We, (his dad and I), taught him that the starers and commenters were “watchers” and his actions would turn them into “respecters”. That’s happened.
We also, taught him that no one could steal his joy if he didn’t allow them. We taught him to take the bully target off of his back by seeing himself as he was created to be, remarkably and wonderfully made as described in Psalm 139:13-16.
We taught him his circumstances would be defined by how hard he worked to overcome the way the world viewed them. We taught him that he would define for the world his circumstances.
What are you teaching your kids that have a difference? Any kind of difference that might single them out? You see, I understood from the beginning what the Author of my faith says about knowing you and I. I read what he said about my boy.
I knew from the moment I held my little butterball for the first time God had a plan for him. I knew there was a reason he was made different. While others were in turmoil over “how” he was going to do the same things two-handed people do, I was confident he was created to do things differently for a purpose. It took a few months, but after he climbed up the T.V. antenna at 9-months old, my husband came around to my way of thinking. There is a plan. A perfectly purposed plan.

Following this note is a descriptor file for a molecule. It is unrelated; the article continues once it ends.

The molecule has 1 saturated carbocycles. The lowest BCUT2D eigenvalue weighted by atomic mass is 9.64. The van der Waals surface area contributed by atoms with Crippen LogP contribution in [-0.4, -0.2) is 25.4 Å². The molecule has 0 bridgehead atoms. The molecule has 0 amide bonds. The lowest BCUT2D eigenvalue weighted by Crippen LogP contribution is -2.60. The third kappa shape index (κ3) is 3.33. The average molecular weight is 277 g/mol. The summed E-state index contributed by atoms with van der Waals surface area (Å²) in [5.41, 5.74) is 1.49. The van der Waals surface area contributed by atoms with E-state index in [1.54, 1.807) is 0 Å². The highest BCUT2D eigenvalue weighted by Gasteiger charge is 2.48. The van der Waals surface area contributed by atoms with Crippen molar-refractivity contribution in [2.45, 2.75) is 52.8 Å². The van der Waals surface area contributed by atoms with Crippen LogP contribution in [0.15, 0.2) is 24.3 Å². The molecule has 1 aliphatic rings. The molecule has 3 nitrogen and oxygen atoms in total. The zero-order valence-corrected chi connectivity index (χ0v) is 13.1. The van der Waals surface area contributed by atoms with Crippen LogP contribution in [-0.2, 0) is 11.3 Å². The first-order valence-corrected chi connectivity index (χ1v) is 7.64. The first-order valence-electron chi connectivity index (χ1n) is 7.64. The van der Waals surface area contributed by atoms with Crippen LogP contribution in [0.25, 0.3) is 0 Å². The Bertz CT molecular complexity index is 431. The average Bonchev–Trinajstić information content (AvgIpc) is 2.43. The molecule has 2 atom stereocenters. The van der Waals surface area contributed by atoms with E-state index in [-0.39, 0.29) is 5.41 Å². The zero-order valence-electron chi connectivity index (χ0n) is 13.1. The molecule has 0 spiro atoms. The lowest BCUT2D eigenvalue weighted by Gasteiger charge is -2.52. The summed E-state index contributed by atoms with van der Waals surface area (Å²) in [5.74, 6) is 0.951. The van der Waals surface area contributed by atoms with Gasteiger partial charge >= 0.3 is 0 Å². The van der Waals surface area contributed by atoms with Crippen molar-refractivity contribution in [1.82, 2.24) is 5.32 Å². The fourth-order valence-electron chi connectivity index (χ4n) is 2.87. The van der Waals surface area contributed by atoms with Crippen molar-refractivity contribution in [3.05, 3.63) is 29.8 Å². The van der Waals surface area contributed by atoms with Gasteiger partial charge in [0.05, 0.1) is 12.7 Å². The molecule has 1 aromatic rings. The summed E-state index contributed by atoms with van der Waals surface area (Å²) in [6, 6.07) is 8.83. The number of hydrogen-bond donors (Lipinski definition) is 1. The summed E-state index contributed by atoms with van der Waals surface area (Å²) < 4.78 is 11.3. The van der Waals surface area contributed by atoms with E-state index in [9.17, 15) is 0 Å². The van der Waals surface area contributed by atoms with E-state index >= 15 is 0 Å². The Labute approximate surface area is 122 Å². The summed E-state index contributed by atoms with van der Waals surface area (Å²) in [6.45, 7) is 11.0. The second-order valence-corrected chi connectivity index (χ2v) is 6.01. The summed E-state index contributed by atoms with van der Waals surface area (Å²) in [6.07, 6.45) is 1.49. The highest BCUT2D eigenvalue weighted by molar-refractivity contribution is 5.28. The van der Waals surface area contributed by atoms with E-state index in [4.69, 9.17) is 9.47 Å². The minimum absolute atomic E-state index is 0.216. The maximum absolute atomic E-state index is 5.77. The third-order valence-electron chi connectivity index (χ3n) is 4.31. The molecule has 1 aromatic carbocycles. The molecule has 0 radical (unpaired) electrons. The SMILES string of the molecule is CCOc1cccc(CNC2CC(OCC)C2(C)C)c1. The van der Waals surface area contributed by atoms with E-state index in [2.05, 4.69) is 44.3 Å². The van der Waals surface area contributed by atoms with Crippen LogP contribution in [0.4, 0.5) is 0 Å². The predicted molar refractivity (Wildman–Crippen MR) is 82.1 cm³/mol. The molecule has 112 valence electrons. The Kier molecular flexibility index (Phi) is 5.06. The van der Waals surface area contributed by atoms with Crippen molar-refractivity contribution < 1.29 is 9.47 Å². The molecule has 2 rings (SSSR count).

Psalm 139:15-16 New International Version (NIV)
15 My frame was not hidden from you
when I was made in the secret place,
when I was woven together in the depths of the earth.
16 Your eyes saw my unformed body;
all the days ordained for me were written in your book
before one of them came to be.
I taught my boy what God said about him.
It became a process of progress over the years. It wasn’t a one and done parenting method. Words still hurt him, actions still crumbled him. However, recalling each defining incident throughout my 24 year-old’s life, we could clearly pinpoint a marked improvement in confidence, courage, and attitude about his nub. With each hurtful action and each curious stare, he owned more and more of his difference. Around the age of 14, his world changed for the better for good, when he decided his difference was a gift, not a curse.
So, what do you say to your child who has a visible difference when others notice?